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Four simple steps to manage your loans

Loan sharks are money lenders who charge extremely high rates of interest on loans offered. They are often considered as last resort options for borrowers who have ruined their credit rating (an estimate of the ability of a person to fulfill their financial commitments, based on previous dealings) and can no longer borrow from legal entities.

In the play “Merchant of Venice” by William Shakespeare, Shylock a loan shark is the play principal antagonist. He lends money to Antonio setting the security at a pound of Antonio’s flesh in case of default. Shylock demands the pound of flesh when Antonio defaulted on the loan. Shylock ends up losing the case after he is charged with attempted murder of a Christian.

Also Read: Why Kenya government borrowing is starving the local economy of funding

This ancient play depicts what most individuals go through when dealing with loan sharks. The high interest charged by loan sharks means that the borrower may default. The loan shark would then resort to uncouth methods to collect his due.

One may think that he/she may never fall prey of the loan shark in the same way a social drinker despises the drunkard lying in the gutter.  It’s always a matter of time before your small loans balloon into an unmanageable debt crisis that will leave you at the door step of a loan shark. Be sure he/she will be waiting to put the last nail in your financial coffin.

Enough with the vindication, let’s try to prevent the debt malady before it infects your healthy financial status. I will outline four things to consider before taking any kind of debt. Following these simple steps may help you have a sound financial plan of avoiding the dreaded Shylock.

  • Purpose of the loan

The purpose of taking out a loan is extremely crucial. This is the main determinant on what you are going to achieve with the borrowed money. Most individuals take loans for expenditure purposes rather than for investment purposes.

Take a simple example; assume two individuals take out loans worth one million shillings to buy cars. One buys the car for personal use while the other buys the car for taxi business. Let’s also assume that both individuals earn a net salary of Kenyan shillings 60,000 and will have a monthly repayment of 17,000 shillings on the loan. The taxi business generates net income of 20,000 monthly.

This may be their expected cash flow outcome.

 

INDIVIDUAL A B
Net salary 60,000 60,000
Loan repayment (17,000) (17,000)
Net Taxi income 20,000
Fuel Expenses (4,000)
Service & Insurance (5,000)
Net disposable income 63,000 34,000

Individual A has increased his/her net disposable income from 60,000 to 63,000 shillings while individual B has reduced his/ her income from 60,000 to 34,000 shillings. In essence, individual A has used the car as an asset while individual B has used it as a liability.

  • Your level of income

The level of income you get influences the amount of money you can borrow. Most of the lending institutions are willing to take extra risk and lend you more money than your paying capability. This means that the job to manage your borrowing has been left to you. Borrowing more than 20% of your income may result in you defaulting on the loan unless the money is used for investing purposes.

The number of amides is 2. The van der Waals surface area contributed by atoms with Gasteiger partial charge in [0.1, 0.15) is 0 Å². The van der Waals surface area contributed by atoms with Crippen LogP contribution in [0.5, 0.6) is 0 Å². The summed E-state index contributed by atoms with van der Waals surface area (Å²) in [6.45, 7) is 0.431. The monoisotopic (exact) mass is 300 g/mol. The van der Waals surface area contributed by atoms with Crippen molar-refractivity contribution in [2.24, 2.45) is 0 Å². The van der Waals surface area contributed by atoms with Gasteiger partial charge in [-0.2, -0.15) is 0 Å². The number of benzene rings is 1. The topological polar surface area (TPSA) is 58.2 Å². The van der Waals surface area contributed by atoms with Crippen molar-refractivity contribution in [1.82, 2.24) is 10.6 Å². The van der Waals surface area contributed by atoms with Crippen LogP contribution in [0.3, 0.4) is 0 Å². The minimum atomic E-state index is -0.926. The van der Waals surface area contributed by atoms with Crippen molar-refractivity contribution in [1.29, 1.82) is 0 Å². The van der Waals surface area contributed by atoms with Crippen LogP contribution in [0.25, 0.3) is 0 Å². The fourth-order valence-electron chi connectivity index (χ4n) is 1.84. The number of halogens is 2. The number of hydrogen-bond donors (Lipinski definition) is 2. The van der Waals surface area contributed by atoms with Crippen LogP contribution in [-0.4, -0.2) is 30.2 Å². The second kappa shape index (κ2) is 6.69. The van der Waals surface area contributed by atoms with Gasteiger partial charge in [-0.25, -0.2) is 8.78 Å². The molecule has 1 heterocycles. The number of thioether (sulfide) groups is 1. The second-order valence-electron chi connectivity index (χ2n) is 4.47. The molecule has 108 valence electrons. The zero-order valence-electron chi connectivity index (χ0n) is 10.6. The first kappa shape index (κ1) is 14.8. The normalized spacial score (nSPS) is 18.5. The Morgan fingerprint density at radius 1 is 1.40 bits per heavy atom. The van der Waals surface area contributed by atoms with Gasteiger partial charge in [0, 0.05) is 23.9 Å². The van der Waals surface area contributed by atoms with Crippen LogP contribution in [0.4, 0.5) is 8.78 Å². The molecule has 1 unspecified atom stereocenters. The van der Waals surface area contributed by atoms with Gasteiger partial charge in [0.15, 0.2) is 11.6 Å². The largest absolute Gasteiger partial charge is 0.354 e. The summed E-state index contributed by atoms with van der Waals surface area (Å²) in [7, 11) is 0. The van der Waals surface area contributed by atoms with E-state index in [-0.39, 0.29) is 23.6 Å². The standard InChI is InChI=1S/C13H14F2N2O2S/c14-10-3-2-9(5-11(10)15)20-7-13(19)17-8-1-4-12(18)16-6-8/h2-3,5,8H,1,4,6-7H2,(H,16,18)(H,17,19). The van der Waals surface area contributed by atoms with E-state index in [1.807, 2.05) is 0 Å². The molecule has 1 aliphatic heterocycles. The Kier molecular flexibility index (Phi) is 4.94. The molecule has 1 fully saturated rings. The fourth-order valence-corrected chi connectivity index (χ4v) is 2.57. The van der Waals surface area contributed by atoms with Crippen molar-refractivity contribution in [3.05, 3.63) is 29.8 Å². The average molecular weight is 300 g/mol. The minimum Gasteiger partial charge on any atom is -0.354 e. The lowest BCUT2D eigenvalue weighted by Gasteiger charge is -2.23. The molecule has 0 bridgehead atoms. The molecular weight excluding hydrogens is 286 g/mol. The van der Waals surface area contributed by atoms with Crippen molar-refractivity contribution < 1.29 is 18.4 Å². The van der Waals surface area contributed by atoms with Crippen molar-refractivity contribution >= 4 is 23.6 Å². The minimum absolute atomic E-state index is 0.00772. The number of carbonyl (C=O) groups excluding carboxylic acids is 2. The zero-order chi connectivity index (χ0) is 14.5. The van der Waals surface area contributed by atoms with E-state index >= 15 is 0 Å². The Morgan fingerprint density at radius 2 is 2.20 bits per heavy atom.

Most individual tend to spend more than they earn. This results in revolving loans and advances month in month out leaving no room for savings and continues to erode your wealth making you dependent on debt.

Evaluate your income and spending monthly before deciding to take a loan lest it becomes a great burden to you.

  • Interest rate on the loan

The interest rate charged on the loan also affects your ability to pay out the loan. You should be very keen on the interest charged for any given loan. Many individuals ignore the interest charged as long as they can get the loan.

For example, though mobile money has revolutionized banking, interest charged on mobile money loans are extremely high. For the M-shwari addicts, here is a breakdown for you. If you borrow 2,000 shillings, you will be expected to repay 2,150 shillings after a month. In interest terms, you will be paying 7.5% interest per month which is equivalent to 90% interest per year.

The amount makes you ignore the interest component but this will highly affect your ability to pay back the loan.

  • Duration of the loan

The duration of a loan is the time span you take to repay the loan. The duration of the loan affects the amount to be repaid. Duration is directly proportional to the amount paid at the end of the loan period. The longer the duration of the loan, the higher the amount you will pay and vice versa.

For example, a 2,000 shillings M-shwari loan at 7.5% interest for a month’s duration would have a repayment amount of 2,150 while the same loan for three months’ duration would have a repayment of 2,450.

The shorter the loan duration the lower the interest charged on the loan. The goal is to repay the borrowed amount as soon as possible to avoid incurring further interest charges.

Now that we are on the same page, I hope you will look into your financial management and avoid visiting the loan shark or better yet you can evolve into being the loan shark.

Also Read: PESA LINK: Kenya Banks’ Initiative to countering mobile money transfers

 

 

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Posted by Timothy II Aperit

True believer in numbers. Statistics never lie. Bsc Financial Engineering MBA Finance ACCA